ST. GEORGE — President Donald Trump signed proclamations Monday to formally scale back two sprawling national monuments in Utah: Bears Ears and Grand-Staircase Escalante.
The proclamations reduce Bears Ears from about 1.35 million acres to 201,876 acres and Grand Staircase-Escalante from nearly 1.9 million acres to just over 1 million acres.
Read the full proclamations here:
- Presidential Proclamation Modifying the Bears Ears National Monument
- Presidential Proclamation Modifying the Grand StaircaseEscalante National Monument 2
Trump traveled to Salt Lake City to make Monday’s long-awaited announcement and sign the proclamations, a move supported by Utah’s top Republican officials but opposed by some tribal members and environmental groups.
Trump said Monday while leaving the White House that the monument reduction is “so important for states’ rights and so important for the people of Utah.”
In a televised broadcast of his speech at the Utah Capitol, Trump said past presidential administrations had “severely abused the purpose, spirit and intent of a century-old law known as the Antiquities Act,” a federal law that allows them to protect public lands by turning them into national monuments.
“This law requires that only the smallest necessary area be set aside for special protection as national monuments,” he said.
The past designations have led to “harmful and unnecessary restrictions on hunting, ranching and responsible economic development,” Trump said, adding:
We have seen grazing restrictions prevent ranching families from passing their businesses and beloved heritage on to the children, the children that they love. We’ve seen many rural families stopped from enjoying their outdoor activities and the fact that they’ve done it all their lives made no difference to the bureaucrats in Washington. We have seen needed improvements like infrastructure upgrades and road maintenance impeded and foreclosed. We have seen how this tragic federal overreach prevents many Native Americans from having their rightful voice over the sacred land where they practice their most important ancestral and religious traditions.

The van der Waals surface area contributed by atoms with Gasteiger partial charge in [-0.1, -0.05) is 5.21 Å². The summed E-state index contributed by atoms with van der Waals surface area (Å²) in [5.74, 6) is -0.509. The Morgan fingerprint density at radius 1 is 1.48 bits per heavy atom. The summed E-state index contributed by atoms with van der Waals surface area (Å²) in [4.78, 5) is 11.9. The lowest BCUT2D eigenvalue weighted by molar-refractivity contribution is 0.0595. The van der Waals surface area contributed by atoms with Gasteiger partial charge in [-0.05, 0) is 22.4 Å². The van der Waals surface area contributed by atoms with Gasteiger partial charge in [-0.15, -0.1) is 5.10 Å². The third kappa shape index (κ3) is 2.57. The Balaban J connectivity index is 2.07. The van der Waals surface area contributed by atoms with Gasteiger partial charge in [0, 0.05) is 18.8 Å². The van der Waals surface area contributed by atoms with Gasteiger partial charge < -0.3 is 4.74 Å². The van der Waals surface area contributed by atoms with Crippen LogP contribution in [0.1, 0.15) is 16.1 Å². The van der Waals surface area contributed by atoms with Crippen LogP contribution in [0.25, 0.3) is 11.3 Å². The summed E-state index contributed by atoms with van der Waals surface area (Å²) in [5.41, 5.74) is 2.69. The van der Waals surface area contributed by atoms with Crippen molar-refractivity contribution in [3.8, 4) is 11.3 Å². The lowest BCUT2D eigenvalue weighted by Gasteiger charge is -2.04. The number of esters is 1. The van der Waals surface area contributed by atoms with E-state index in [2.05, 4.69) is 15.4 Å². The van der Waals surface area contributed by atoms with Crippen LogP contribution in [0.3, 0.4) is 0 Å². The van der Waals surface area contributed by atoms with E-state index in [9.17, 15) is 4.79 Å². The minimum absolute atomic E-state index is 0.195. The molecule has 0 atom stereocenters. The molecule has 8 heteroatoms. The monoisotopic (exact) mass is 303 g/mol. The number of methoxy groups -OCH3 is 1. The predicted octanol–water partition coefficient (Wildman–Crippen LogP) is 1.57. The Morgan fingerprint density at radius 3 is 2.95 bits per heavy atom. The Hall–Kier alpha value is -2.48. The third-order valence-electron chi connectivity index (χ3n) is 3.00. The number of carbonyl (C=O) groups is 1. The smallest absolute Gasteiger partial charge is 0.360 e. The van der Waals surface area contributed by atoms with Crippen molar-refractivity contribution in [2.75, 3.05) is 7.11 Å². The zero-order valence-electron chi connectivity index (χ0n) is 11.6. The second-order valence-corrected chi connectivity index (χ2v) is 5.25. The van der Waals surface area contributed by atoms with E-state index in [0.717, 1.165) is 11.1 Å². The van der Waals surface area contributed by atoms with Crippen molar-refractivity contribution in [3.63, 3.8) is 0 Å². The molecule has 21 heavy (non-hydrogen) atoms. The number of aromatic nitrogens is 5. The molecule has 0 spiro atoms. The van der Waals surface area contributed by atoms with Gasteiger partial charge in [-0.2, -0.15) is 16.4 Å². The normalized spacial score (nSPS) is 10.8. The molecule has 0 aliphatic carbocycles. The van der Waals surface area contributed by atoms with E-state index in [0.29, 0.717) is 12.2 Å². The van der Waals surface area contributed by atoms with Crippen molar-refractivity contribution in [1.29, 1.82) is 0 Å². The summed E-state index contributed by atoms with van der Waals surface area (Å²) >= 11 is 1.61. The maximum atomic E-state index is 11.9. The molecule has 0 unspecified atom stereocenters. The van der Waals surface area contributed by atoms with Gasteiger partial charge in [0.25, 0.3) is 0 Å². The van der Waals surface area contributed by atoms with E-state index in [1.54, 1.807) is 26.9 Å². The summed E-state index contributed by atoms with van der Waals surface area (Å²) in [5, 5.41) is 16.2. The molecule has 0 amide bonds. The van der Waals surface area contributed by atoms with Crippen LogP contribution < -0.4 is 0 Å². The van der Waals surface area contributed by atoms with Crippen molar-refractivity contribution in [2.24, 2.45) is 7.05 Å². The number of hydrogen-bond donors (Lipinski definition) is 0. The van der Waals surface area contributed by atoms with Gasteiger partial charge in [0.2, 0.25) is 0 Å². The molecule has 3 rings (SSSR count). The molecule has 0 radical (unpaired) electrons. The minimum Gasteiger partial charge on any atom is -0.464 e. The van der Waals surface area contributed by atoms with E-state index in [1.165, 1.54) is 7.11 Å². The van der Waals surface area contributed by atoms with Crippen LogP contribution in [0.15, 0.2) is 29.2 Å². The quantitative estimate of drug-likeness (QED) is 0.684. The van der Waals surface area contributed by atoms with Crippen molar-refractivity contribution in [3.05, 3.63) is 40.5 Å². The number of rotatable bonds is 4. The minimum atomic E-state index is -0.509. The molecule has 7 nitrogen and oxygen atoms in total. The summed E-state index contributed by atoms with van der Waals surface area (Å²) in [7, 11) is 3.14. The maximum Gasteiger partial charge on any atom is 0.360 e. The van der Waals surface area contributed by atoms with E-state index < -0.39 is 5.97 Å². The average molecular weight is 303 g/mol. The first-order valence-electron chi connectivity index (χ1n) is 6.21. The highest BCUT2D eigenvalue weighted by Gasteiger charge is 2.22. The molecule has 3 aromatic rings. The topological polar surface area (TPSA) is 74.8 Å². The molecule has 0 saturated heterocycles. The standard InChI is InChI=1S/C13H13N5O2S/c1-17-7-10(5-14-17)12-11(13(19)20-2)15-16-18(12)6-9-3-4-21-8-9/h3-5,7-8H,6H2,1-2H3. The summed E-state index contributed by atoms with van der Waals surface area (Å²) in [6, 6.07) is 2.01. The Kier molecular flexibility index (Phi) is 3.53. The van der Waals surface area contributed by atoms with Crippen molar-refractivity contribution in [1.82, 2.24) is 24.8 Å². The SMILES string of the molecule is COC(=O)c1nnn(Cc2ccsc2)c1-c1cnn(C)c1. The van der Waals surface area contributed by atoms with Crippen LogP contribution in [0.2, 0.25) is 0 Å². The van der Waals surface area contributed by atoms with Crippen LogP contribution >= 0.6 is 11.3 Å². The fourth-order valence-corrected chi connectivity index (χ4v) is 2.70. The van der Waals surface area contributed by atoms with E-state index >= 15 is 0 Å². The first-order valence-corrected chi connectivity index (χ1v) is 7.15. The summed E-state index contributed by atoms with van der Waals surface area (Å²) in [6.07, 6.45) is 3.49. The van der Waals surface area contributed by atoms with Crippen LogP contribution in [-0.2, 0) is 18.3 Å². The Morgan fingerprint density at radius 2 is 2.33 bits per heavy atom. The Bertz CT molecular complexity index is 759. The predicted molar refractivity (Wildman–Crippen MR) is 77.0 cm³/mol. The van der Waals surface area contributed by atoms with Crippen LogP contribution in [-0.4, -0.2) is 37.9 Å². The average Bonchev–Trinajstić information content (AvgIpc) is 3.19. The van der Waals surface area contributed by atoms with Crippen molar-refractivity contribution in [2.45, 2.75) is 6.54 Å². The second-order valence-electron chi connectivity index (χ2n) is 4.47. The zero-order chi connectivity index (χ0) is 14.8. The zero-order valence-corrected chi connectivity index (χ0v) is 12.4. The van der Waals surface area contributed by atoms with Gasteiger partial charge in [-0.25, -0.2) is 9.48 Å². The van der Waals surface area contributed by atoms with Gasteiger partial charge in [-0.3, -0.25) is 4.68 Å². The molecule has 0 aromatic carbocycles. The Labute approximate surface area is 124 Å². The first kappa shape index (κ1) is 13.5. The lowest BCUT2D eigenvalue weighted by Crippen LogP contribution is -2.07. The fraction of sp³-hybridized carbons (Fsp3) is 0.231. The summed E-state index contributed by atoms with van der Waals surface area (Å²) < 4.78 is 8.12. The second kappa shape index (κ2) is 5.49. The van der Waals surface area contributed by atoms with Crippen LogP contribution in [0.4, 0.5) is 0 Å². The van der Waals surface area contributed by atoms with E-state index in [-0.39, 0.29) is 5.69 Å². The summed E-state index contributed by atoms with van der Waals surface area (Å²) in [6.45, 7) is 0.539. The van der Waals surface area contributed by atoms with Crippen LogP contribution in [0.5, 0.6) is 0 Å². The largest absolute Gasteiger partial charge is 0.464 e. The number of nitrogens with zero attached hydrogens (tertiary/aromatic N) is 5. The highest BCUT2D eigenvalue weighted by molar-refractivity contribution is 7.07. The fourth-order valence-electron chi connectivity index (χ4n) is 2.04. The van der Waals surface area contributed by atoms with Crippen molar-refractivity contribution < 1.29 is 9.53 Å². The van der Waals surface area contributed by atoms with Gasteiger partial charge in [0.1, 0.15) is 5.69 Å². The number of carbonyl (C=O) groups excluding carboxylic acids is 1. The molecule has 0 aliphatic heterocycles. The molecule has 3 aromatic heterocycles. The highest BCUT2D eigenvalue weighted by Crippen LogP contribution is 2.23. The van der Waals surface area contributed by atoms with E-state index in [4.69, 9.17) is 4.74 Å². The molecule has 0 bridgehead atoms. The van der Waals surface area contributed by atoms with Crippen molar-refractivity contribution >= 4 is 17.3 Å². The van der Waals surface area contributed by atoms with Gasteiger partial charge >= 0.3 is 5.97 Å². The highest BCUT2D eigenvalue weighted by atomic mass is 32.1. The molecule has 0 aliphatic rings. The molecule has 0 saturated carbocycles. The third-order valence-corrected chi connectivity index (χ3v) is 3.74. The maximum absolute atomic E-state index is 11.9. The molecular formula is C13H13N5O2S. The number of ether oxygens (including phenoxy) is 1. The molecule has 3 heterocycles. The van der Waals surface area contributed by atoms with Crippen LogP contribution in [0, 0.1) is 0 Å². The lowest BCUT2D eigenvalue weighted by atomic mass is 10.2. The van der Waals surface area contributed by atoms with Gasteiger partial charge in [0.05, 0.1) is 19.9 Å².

Interior Secretary Ryan Zinke accompanied Trump aboard Air Force One to Utah, as did Utah’s Sens. Orrin Hatch and Mike Lee, both of whom pressed the president to order review and downsize the monuments for locking up too much public land. Trump signed an executive order in April directing Zinke to review the protections, saying his order would end “another egregious abuse of federal power” and “give that power back to the states and to the people where it belongs.”
In his speech at the Utah Capitol Monday, Trump said his administration would assure protection of the country’s national treasures through a “truly representative process, one that listens to the local communities, that knows the land the best and that cherishes the land the most.”
“We will not only give back your voice over the use of this land,” he said, “we will also restore your access and enjoyment. Public lands will once again be for public use.”
Protests were organized around the state, including some 3,000 people lined up along the steps of the Utah State Capitol and a gathering of about 50 people in St. George. Those at the Capitol were vocal, holding signs like “Keep your tiny hands off our public lands” and chanting “Lock him up.”
Others welcomed the president’s arrival in Utah and praised the proclamations.
A handful of counter-protesters gathered in Salt Lake in support of the decision, among them Jason Lutu of Lehi who works in construction and says he’s in favor of potential drilling or mining that could create jobs.
The president emerged from Air Force One in Salt Lake City to the adulation of an assembled ropeline crowd, according to White House Press travel pool reports. After greeting state officials, he made his way to the ropeline where he seemed to enjoy one family in particular with a Trump-impersonating son wearing a blond wig and makeup. The teen was accompanied by another teen impersonating Vice President Mike Pence.
“I like this kid, I like this kid!” Trump said of his young impersonator.
Before making his historic announcement at the Capitol, the president visited with leaders of The Church of Jesus Christ of Latter-day Saints and toured the church’s Welfare Square, which provides aid to the poor.
“This state has many natural treasures but its greatest treasure by far is its people,” Trump said in his address at the Capitol, “and we will ensure the right of the people to live according to the faith in their hearts, which is why we will always protect your religious liberty.”
The governor issued his statement following the ceremony.